La. report cards no real surprise
For years, parents have muddled through the paperwork, trying to make sense of how their child’s school is performing.
The scores were masked with “stars,” similar to a kindergartner’s class work. And much like any bureaucratic government report, were difficult to decipher.
Exactly how our public schools were performing? We never truly knew.
Calling it a “new day in Louisiana education,” the state Department of Education released letter grades, the same ones our children have been bringing home for years, and the news is not all good.
Tri-parish area schools combined earned a C-average. Mulberry Elementary School in Houma and Berwick High School are our star pupils, earning an A-plus and an A, respectively.
More alarming is the news that 13 Terrebonne Parish, seven Lafourche and six St. Mary public schools earned a D, or lower.
The state isn’t fairing any better. According to the Louisiana Department of Education, 44 percent of the state’s public schools earned a D or F.
That comes as no surprise to business and industry. For years, companies hiring for high-tech or skilled positions have argued that it is becoming increasingly difficult to find qualified workers here in our own state. The recent push for accountability in our schools, and certainly holding schools to the same letter grade standard we hold our children to, is a good start.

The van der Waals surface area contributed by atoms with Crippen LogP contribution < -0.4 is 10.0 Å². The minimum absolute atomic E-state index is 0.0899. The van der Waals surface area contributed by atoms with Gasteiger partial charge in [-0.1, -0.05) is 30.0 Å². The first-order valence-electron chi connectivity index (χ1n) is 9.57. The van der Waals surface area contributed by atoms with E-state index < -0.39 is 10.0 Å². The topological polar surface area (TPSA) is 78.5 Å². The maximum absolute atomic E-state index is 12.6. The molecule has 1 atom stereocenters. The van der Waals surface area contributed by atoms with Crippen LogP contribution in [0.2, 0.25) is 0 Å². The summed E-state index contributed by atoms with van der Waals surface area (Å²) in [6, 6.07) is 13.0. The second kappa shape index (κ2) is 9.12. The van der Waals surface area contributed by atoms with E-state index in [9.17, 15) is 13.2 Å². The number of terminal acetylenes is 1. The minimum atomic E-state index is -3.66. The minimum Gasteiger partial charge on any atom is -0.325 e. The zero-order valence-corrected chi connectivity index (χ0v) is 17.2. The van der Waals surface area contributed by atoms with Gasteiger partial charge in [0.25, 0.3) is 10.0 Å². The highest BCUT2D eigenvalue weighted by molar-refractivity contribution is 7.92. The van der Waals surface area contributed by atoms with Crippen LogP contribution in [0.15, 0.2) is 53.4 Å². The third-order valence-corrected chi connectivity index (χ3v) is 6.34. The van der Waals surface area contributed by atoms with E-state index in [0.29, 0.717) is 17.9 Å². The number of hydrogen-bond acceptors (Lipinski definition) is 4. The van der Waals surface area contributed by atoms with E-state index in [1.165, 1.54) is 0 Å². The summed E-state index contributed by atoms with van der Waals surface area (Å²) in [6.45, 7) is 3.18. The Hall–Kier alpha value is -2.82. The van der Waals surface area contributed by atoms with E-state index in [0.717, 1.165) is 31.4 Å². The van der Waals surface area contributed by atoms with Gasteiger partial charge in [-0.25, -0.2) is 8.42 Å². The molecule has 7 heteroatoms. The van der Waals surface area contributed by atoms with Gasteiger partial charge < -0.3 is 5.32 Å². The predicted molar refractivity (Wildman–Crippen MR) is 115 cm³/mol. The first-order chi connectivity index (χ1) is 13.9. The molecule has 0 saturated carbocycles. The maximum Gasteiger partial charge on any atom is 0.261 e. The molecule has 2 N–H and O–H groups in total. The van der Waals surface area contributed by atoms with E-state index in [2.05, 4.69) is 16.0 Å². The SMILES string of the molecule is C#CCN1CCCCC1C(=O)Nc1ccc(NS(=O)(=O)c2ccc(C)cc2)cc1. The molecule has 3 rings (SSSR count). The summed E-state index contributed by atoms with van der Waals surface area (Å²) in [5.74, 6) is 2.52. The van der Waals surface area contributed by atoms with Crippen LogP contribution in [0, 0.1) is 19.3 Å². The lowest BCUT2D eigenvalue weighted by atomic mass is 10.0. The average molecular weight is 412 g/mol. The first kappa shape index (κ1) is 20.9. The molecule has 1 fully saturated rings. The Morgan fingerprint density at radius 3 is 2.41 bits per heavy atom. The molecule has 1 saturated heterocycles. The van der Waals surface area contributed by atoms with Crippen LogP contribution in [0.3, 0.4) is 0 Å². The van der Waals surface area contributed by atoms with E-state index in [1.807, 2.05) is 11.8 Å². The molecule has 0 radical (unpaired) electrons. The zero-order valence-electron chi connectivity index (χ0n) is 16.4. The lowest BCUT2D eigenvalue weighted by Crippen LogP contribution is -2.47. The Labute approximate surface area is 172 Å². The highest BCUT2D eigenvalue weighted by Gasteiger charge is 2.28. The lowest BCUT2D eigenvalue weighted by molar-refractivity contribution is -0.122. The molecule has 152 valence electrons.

Now that the elephant in the room has been shed of its ambiguous star rating, it should be easier to recognize the beast.
Last week’s report card was a shocker and an embarrassment for many. Political fallout has already begun. Gov. Bobby Jindal called the grades “unacceptable,” noting that more than one-third of Louisiana public school students are not on grade level. The Louisiana Association of Educators quickly fired back, blaming the governor’s budget for cutting school funding.
Similarly, school districts are putting their spin on the grades.
The reality is it’s report card time. Taxpayers, as parents of the system, now know how well or poorly our public schools are performing. Now, we must collectively demand improvement and reform, and fast. We wouldn’t expect anything less from our children, why should our schools get a pass?
Get involved. Check out the grades. And then get in touch with your child’s teachers, school administrators and school board representatives to find out what’s being done to improve before the next grading period. Failure in our schools should not be acceptable.